When an ancient troll is awakened in a Norwegian mountain, a ragtag group of heroes must come together to try and stop it from wreaking deadly havoc.
Here’s a longer plot synopsis from Netflix…
“Deep inside the mountain of Dovre, something gigantic awakens after being trapped for a thousand years. Destroying everything in its path, the creature is fast approaching the capital of Norway. But how do you stop something you thought only existed in Norwegian folklore?”
Espen Aukan wrote the screenplay for Troll.
Marie Wilmann, Kim Falck, Mads Sjøgård Pettersen, and Gard Eidsvold star. Producers include Espen Horn and Kristian Strand Sinkerud at Motion Blur.
- Ine Marie Wilmann
- Kim Falck
- Mads Sjøgård Pettersen
- Gard B. Eidsvold
- Pål Richard Lunderby
- Eric Vorenholt
- Hugo Mikal Skår
- Karoline Viktoria Sletteng Garvang
- Yusuf Toosh Ibra
- Bjarne Hjelde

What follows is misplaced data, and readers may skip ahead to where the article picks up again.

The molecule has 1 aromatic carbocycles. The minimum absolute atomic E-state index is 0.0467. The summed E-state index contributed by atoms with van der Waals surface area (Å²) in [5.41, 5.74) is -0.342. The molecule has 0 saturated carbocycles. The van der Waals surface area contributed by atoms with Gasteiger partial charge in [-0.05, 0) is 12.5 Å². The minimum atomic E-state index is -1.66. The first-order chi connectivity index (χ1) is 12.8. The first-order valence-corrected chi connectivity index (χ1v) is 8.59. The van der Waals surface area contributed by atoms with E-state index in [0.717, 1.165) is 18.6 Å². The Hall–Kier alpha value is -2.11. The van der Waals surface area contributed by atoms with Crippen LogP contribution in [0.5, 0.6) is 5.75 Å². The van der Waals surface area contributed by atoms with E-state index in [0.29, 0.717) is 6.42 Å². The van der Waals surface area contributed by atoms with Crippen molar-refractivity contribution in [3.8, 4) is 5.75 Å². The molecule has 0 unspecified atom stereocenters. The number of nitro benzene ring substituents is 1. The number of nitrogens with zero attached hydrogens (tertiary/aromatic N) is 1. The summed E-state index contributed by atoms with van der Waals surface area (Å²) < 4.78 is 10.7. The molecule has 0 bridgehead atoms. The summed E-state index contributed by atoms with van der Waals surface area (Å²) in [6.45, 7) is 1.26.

- Anneke von der Lippe
- Dennis Storhøi
- Fridtjov Såheim
While this isn’t a horror-comedy by any means, Troll does have quite a lot of comedy. Both are used to keep the tone light (and family-friendly) as well as help us deal with the supernatural element. Then again, there is also a brilliant comparison to dinosaurs and other “formerly unknown but now widely recognized”-truths.
One person believes that trolls really did exist and could still show up. Most others, however, stop listening the second anyone talks about anything that cannot (or has not yet!) been proven—sort of like when people mention aliens.
However, in a very good and gentle way, the story of Troll keeps reminding us, that we never acknowledge anything until we have solid proof. Once the proof is there, we can’t imagine that we ever didn’t believe in it. Dinosaurs are the perfect example of this.
Overall, this is a very important point and since the effects showing the actual troll are awesome, it comes across even stronger.
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